NewsCovering Colorado


CSPD responds to concerns about homeless camping, public park safety

Posted at 7:41 PM, Aug 01, 2018
and last updated 2018-08-01 21:41:12-04

COLORADO SPRINGS, Colo. – After a woman said a group of homeless people confronted her at Vermijo Park, News 5 asked Colorado Springs Police how officers enforce “no camping” rules and keep public parks safe.

Virginia Paul, who says she’s scared to visit Vermijo Park, claims those individuals had been camping out despite the posted “no camping sign”.

News 5’s Jessica Barreto asked Colorado Springs Police officers: how incident-prone is Vermijo Park?

“We see very few problems here at Vermijo Park,” said Officer Mark Sandoval, who’s been working at Colorado Springs Police Department for 26 years.

A team of six officers, including Sandoval, are part of the downtown area response team – or D.A.R.T.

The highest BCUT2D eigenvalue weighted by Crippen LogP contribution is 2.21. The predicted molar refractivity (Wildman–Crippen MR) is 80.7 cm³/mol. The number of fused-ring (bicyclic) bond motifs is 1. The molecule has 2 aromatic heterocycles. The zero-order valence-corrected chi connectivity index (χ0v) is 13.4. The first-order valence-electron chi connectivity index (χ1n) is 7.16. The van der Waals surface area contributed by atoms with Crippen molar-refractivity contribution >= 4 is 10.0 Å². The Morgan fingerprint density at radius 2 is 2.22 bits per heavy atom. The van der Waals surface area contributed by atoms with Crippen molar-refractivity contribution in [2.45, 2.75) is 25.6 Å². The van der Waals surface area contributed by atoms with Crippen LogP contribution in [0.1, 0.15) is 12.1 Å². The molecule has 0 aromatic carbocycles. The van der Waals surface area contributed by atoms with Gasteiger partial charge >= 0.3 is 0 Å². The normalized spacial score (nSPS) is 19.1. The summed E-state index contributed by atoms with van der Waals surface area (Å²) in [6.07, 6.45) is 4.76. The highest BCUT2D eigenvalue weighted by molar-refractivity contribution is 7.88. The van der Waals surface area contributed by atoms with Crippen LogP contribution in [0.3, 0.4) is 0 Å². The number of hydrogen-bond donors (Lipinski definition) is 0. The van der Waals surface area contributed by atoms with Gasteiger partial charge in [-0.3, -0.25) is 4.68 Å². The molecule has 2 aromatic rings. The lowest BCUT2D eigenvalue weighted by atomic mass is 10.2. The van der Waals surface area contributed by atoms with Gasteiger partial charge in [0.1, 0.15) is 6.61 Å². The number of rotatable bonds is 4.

They often handle calls from residents reporting homeless camping.

“The officer are experienced, they’ve done a number of these,” said Lieutenant Mike Lux with Colorado Springs Police Department.

Sandoval says people often mistake homeless people carrying their belongings with campers.

“There’s no violation of that,” he explained.
“They’re just using the city park like any other citizen can do.”

Unless laying out bedding and sleeping in the park, they have the right to be there within park hours.
But if they cause a disturbance, police say you should call them immediately.

“We don’t hold back when it comes to writing a summons or arrest of somebody, we just don’t,” added Lt. Lux.

One homeless woman News 5’s Jessica Barreto caught up in Bancroft Park says that’s exactly what she tries to avoid.

“I see trouble, I go someplace else,” said the woman, who goes by the nickname “Missy.”

And she carries all her belongings for one reason.

“I keep my belongings with me so they don’t get stolen,” she added.

But when the park closes, she follows the rules and leaves.

“You should respect the law,” she said.
“Because if you don’t, you’re gonna get caught.”